Facebook's use of tracking cookies has landed the company in the middle of two class action lawsuits. Facebook has been sued by six Facebook users in federal courts in California and Missouri.
The users allege that Facebook was tracking their activity even after they logged off the site.
One lawsuit claims that Facebook violated federal wiretap and electronic communications laws. The plaintiffs are requesting that Facebook stop installing tracking cookies on their site. And they're asking for damages.
Under federal wiretap laws like the Wire and Electronic Communications Interception and Interception of Oral Communications Act, a court order is usually required. A judge has to decide if there is probable cause that a crime is about to be committed before a wiretap can be issued.
Traditionally, wiretap laws were applied to surveillance on phone lines. But with new technology comes new ways for the government (and companies like Facebook) to monitor individuals. Most wiretapping laws have been expanded to electronic communications.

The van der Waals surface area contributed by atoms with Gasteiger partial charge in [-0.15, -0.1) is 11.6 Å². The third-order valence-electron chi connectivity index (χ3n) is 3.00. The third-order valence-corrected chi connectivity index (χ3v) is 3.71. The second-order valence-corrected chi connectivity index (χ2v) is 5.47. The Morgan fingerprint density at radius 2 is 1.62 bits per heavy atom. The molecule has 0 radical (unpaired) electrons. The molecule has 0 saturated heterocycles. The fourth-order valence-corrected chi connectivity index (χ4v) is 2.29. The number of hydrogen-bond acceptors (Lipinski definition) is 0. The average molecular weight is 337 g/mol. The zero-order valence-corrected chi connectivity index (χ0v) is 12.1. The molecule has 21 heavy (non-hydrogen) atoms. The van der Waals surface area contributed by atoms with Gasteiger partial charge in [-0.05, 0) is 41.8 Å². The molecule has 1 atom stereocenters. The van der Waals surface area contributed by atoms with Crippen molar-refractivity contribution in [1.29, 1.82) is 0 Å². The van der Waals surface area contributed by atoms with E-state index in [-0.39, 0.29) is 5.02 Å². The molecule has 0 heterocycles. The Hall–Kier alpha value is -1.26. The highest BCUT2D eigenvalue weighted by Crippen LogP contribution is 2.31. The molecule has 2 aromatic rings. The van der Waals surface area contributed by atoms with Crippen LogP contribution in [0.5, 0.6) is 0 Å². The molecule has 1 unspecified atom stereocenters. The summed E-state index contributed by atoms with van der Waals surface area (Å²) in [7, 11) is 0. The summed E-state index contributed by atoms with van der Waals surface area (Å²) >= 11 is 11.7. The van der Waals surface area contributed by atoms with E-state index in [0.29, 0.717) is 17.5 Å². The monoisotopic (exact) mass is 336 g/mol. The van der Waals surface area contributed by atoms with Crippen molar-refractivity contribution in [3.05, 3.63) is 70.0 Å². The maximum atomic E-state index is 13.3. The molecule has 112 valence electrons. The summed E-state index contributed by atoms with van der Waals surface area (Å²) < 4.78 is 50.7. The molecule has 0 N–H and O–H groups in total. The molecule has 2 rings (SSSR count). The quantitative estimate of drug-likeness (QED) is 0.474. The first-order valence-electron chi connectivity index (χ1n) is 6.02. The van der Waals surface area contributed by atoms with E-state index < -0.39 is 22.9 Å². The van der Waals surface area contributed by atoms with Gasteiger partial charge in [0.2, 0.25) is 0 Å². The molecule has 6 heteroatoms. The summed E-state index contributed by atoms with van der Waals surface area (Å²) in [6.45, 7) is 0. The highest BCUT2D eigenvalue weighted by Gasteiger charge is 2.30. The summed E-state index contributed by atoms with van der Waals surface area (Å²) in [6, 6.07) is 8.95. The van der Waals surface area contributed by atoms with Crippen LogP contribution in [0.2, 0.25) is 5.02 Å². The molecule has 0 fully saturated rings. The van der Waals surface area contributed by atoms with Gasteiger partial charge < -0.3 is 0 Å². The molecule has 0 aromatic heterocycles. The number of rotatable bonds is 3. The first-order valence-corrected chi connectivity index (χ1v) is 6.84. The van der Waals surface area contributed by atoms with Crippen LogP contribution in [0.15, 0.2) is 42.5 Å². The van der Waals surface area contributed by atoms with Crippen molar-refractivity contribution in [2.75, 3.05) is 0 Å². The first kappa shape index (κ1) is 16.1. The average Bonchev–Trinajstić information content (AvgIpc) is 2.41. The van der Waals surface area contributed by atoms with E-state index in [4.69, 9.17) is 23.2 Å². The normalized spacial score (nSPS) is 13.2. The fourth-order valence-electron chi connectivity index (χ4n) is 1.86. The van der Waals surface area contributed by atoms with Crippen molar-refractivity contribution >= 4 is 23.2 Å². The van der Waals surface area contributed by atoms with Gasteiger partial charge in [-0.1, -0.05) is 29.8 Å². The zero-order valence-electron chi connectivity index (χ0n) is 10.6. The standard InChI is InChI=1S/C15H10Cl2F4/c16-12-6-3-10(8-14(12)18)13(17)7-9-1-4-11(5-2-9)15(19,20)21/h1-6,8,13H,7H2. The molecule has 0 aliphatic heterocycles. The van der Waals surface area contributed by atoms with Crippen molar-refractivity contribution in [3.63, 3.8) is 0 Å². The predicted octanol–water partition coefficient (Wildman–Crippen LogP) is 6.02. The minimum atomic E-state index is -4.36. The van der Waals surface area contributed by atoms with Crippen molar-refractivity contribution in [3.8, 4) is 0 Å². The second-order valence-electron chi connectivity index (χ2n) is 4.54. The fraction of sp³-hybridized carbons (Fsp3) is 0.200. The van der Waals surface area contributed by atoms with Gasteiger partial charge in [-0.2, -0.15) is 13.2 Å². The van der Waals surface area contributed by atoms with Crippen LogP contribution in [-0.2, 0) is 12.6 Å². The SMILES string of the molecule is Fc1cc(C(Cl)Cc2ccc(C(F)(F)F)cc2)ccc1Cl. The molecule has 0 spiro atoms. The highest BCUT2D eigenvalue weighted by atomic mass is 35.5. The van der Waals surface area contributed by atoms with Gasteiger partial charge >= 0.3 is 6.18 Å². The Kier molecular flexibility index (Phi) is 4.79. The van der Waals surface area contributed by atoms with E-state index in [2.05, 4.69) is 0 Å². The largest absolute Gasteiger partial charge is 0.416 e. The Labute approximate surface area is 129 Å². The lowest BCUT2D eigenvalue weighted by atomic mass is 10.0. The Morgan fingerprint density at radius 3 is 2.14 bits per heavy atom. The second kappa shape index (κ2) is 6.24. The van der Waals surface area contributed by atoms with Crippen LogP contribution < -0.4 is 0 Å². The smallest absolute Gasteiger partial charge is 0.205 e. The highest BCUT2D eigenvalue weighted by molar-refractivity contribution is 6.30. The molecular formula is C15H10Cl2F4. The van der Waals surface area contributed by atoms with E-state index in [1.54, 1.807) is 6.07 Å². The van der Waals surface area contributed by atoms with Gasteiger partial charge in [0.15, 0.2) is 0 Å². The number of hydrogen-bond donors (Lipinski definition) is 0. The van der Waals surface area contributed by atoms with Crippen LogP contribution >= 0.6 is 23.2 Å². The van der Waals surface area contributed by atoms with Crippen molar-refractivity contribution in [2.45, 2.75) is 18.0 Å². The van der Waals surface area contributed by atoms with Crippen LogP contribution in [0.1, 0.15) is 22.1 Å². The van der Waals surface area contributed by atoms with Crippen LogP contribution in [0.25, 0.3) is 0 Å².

How exactly does a tracking cookie monitor your data? They collect bits and pieces of information in the background. Information collected can include previous site history. Some of Facebook's tracking cookies are actually pretty useful. One, called "datr," identifies suspicious login activity. Another, called "lu" helps guard users who login using public computers, according to PC Magazine.
Even so, knowing that Facebook is monitoring some of your logged-off activity can feel like an invasion of privacy.
So do Facebook's tracking cookies amount to "wiretapping"? Many companies, including Facebook, have been sued in recent months over privacy concerns. Apple and Google were both sued last year.